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Wednesday, May 9, 2007

Nippon Steel eyes India tieups as sector girds against takeovers


Staff writer

In late March, Nippon Steel Corp. President Akio Mimura was in New Delhi to attend a board meeting for the International Iron & Steel Institute.

The meeting itself was nothing new. But it was reported a few days later that more interesting talks took place on the sidelines of the IISI meeting between Mimura and B. Muthuraman, managing director of India's steel giant Tata Steel Ltd.

Nippon Steel, the world's second-biggest steelmaker, refused to comment on what the two spoke about, but it admitted the two sides have started talks on increasing production to meet rising automotive sheet metal demand in India.

Nippon Steel's move is widely seen as an attempt to increase production for Japanese automakers starting to build factories in India via a tieup with a local steel company.

But market watchers also see it as an attempt by Nippon Steel to form a loose alliance with overseas steel manufacturers, especially in Asia, as fears grow that the world's No. 1 steelmaker, Arcelor Mittal, may try to buy out its Japanese rivals.

Atsushi Yamaguchi, senior analyst at UBS Securities Japan, commenting on Nippon Steel's talks with Tata, said, "It's because it doesn't want to be targeted for a takeover."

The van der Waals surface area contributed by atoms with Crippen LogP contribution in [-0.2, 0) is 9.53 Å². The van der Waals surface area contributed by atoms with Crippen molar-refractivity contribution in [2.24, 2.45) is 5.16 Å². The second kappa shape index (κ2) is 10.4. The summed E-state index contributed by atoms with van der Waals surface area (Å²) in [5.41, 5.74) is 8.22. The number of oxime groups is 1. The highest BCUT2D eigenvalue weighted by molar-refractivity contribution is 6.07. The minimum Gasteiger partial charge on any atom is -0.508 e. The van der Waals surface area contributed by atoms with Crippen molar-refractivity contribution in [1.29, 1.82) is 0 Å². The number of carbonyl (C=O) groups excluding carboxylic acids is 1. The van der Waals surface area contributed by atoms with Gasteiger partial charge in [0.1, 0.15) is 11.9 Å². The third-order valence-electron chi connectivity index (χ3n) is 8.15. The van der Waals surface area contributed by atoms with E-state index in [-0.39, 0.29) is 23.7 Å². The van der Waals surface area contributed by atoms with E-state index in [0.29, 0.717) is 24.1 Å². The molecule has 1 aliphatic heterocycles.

The takeover threat increased after Mittal Steel acquired Arcelor last June after five months of hard negotiations, creating a steelmaker three times as big as Nippon Steel in terms of annual production.

But Arcelor Mittal CEO Lakshmi Mittal, an Indian tycoon, seem to have just gotten started. He has openly stated he aims to further expand his empire.

Until a few years ago, almost all steel-sector mergers and acquisitions were friendly, aimed at boosting an ailing firm or to increase its shares through a merger. But since 2005, hostile takeovers surfaced as strategic attempts to expand business.

Before Luxembourg-based Arcelor was acquired by Mittal, it launched a hostile takeover bid on Canadian steelmaker Dofasco Inc., going into a bidding war with German steel company ThyssenKrupp AG. Arcelor won the bid and now Dofasco is under Arcelor Mittal's wing.

Growing takeover worries are prompting steelmakers to introduce defenses.

According to a report compiled by Nomura Securities Co. in March, 17.5 percent of all domestic steel companies listed on the market have introduced antitakeover measures, the highest rate out of 33 sectors surveyed.

In March 2006, Nippon Steel, Sumitomo Metal Industries and Kobe Steel agreed to consider counter measures if and when a hostile takeover bid is made. The three also agreed to a cross-shareholding arrangement.

In March, Japan's second-largest steelmaker group, JFE Holdings, introduced a scheme to defend itself from unwanted predators, enabling it to conditionally issue a substantial amount of shares to dilute the takeover firm's share.

However, UBS Securities' Yamaguchi dismissed the possibility that Arcelor Mittal or another foreign steelmaker may target major Japanese steel manufacturers via hostile takeover bids, noting they would have to pay a high price compared with manufacturers in other countries.